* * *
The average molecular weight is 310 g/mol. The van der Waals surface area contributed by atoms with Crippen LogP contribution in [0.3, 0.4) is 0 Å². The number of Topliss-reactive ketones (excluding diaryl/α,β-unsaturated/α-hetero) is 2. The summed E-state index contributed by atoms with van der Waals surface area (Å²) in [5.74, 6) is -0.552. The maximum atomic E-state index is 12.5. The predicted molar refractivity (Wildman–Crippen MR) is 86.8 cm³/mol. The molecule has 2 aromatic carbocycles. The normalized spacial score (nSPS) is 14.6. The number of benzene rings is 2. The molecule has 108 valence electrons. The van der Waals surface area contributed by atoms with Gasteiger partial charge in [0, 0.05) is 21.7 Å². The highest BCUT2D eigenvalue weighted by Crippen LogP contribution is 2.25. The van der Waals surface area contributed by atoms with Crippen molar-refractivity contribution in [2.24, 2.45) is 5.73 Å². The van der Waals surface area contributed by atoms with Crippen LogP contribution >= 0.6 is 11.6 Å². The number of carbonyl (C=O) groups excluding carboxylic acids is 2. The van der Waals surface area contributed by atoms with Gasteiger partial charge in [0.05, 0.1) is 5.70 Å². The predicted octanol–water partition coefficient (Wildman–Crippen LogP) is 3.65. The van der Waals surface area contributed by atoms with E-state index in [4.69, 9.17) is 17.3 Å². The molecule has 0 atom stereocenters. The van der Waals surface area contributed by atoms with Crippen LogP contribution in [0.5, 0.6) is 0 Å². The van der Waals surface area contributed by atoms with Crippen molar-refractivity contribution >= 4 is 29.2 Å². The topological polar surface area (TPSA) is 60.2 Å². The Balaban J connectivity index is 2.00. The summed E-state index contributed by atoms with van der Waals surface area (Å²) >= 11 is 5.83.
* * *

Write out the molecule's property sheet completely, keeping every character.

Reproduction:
The average molecular weight is 310 g/mol. The van der Waals surface area contributed by atoms with Crippen LogP contribution in [0.3, 0.4) is 0 Å². The number of Topliss-reactive ketones (excluding diaryl/α,β-unsaturated/α-hetero) is 2. The summed E-state index contributed by atoms with van der Waals surface area (Å²) in [5.74, 6) is -0.552. The maximum atomic E-state index is 12.5. The predicted molar refractivity (Wildman–Crippen MR) is 86.8 cm³/mol. The molecule has 2 aromatic carbocycles. The normalized spacial score (nSPS) is 14.6. The number of benzene rings is 2. The molecule has 108 valence electrons. The van der Waals surface area contributed by atoms with Gasteiger partial charge in [0, 0.05) is 21.7 Å². The highest BCUT2D eigenvalue weighted by Crippen LogP contribution is 2.25. The van der Waals surface area contributed by atoms with Crippen molar-refractivity contribution in [2.24, 2.45) is 5.73 Å². The van der Waals surface area contributed by atoms with Crippen LogP contribution >= 0.6 is 11.6 Å². The number of carbonyl (C=O) groups excluding carboxylic acids is 2. The van der Waals surface area contributed by atoms with Gasteiger partial charge in [0.05, 0.1) is 5.70 Å². The predicted octanol–water partition coefficient (Wildman–Crippen LogP) is 3.65. The van der Waals surface area contributed by atoms with E-state index in [4.69, 9.17) is 17.3 Å². The molecule has 0 atom stereocenters. The van der Waals surface area contributed by atoms with Crippen LogP contribution in [0.5, 0.6) is 0 Å². The van der Waals surface area contributed by atoms with Crippen molar-refractivity contribution >= 4 is 29.2 Å². The topological polar surface area (TPSA) is 60.2 Å². The Balaban J connectivity index is 2.00. The summed E-state index contributed by atoms with van der Waals surface area (Å²) >= 11 is 5.83.